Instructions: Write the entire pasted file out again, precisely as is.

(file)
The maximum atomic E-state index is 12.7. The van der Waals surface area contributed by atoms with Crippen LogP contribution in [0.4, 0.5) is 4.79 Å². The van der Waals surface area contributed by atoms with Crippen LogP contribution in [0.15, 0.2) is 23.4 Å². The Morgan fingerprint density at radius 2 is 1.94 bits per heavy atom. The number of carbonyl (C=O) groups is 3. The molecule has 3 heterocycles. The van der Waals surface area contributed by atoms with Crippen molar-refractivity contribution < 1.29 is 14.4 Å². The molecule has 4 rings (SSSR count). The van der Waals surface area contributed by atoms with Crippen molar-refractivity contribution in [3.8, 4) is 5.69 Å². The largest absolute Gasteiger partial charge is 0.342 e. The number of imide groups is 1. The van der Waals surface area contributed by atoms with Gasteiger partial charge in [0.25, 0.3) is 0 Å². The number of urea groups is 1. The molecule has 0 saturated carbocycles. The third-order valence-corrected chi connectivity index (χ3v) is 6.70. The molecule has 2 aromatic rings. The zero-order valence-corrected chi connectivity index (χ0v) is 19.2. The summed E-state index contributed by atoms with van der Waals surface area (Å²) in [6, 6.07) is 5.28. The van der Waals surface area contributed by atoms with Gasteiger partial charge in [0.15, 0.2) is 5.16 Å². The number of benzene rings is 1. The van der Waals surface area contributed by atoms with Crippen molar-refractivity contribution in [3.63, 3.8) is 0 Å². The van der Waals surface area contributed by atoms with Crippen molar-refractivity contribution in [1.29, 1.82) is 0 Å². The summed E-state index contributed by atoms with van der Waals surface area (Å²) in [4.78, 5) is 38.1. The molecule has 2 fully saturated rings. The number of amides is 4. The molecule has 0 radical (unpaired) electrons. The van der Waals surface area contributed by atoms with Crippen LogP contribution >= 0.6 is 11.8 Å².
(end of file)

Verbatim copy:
The maximum atomic E-state index is 12.7. The van der Waals surface area contributed by atoms with Crippen LogP contribution in [0.4, 0.5) is 4.79 Å². The van der Waals surface area contributed by atoms with Crippen LogP contribution in [0.15, 0.2) is 23.4 Å². The Morgan fingerprint density at radius 2 is 1.94 bits per heavy atom. The number of carbonyl (C=O) groups is 3. The molecule has 3 heterocycles. The van der Waals surface area contributed by atoms with Crippen molar-refractivity contribution < 1.29 is 14.4 Å². The molecule has 4 rings (SSSR count). The van der Waals surface area contributed by atoms with Crippen molar-refractivity contribution in [3.8, 4) is 5.69 Å². The largest absolute Gasteiger partial charge is 0.342 e. The number of imide groups is 1. The van der Waals surface area contributed by atoms with Gasteiger partial charge in [0.25, 0.3) is 0 Å². The number of urea groups is 1. The molecule has 0 saturated carbocycles. The third-order valence-corrected chi connectivity index (χ3v) is 6.70. The molecule has 2 aromatic rings. The zero-order valence-corrected chi connectivity index (χ0v) is 19.2. The summed E-state index contributed by atoms with van der Waals surface area (Å²) in [6, 6.07) is 5.28. The van der Waals surface area contributed by atoms with Gasteiger partial charge in [0.15, 0.2) is 5.16 Å². The number of benzene rings is 1. The van der Waals surface area contributed by atoms with Crippen molar-refractivity contribution in [3.63, 3.8) is 0 Å². The van der Waals surface area contributed by atoms with Crippen molar-refractivity contribution in [1.29, 1.82) is 0 Å². The summed E-state index contributed by atoms with van der Waals surface area (Å²) in [4.78, 5) is 38.1. The molecule has 2 fully saturated rings. The number of amides is 4. The molecule has 0 radical (unpaired) electrons. The van der Waals surface area contributed by atoms with Crippen LogP contribution >= 0.6 is 11.8 Å².